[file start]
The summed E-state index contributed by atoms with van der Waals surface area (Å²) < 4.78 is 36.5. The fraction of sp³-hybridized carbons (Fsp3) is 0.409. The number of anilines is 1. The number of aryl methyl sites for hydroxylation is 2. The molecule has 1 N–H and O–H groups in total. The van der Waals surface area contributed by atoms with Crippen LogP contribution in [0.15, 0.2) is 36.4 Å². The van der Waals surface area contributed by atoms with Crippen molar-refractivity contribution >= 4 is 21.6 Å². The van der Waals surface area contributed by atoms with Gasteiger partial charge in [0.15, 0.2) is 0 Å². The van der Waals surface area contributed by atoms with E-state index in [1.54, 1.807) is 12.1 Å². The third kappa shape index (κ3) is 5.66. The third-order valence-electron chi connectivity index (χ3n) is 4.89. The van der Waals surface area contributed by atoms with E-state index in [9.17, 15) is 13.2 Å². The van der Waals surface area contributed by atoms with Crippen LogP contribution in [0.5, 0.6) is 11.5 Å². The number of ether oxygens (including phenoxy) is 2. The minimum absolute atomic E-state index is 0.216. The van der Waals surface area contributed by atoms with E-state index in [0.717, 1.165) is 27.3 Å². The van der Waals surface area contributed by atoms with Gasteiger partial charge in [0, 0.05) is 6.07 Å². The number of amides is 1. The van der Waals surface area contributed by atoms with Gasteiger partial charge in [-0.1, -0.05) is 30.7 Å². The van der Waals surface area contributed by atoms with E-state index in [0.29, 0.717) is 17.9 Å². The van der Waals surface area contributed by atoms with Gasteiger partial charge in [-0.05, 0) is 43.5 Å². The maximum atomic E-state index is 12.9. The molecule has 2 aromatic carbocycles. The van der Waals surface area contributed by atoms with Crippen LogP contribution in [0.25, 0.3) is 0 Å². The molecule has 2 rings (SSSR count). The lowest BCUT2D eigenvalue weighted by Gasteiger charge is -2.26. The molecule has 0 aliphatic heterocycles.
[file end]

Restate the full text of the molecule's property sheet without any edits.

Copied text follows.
The summed E-state index contributed by atoms with van der Waals surface area (Å²) < 4.78 is 36.5. The fraction of sp³-hybridized carbons (Fsp3) is 0.409. The number of anilines is 1. The number of aryl methyl sites for hydroxylation is 2. The molecule has 1 N–H and O–H groups in total. The van der Waals surface area contributed by atoms with Crippen LogP contribution in [0.15, 0.2) is 36.4 Å². The van der Waals surface area contributed by atoms with Crippen molar-refractivity contribution >= 4 is 21.6 Å². The van der Waals surface area contributed by atoms with Gasteiger partial charge in [0.15, 0.2) is 0 Å². The van der Waals surface area contributed by atoms with E-state index in [1.54, 1.807) is 12.1 Å². The third kappa shape index (κ3) is 5.66. The third-order valence-electron chi connectivity index (χ3n) is 4.89. The van der Waals surface area contributed by atoms with E-state index in [9.17, 15) is 13.2 Å². The van der Waals surface area contributed by atoms with Crippen LogP contribution in [0.5, 0.6) is 11.5 Å². The number of ether oxygens (including phenoxy) is 2. The minimum absolute atomic E-state index is 0.216. The van der Waals surface area contributed by atoms with E-state index in [0.717, 1.165) is 27.3 Å². The van der Waals surface area contributed by atoms with Gasteiger partial charge in [0, 0.05) is 6.07 Å². The number of amides is 1. The van der Waals surface area contributed by atoms with Gasteiger partial charge in [-0.1, -0.05) is 30.7 Å². The van der Waals surface area contributed by atoms with E-state index in [0.29, 0.717) is 17.9 Å². The van der Waals surface area contributed by atoms with Gasteiger partial charge in [-0.05, 0) is 43.5 Å². The maximum atomic E-state index is 12.9. The molecule has 2 aromatic carbocycles. The van der Waals surface area contributed by atoms with Crippen LogP contribution in [0.25, 0.3) is 0 Å². The molecule has 2 rings (SSSR count). The lowest BCUT2D eigenvalue weighted by Gasteiger charge is -2.26. The molecule has 0 aliphatic heterocycles.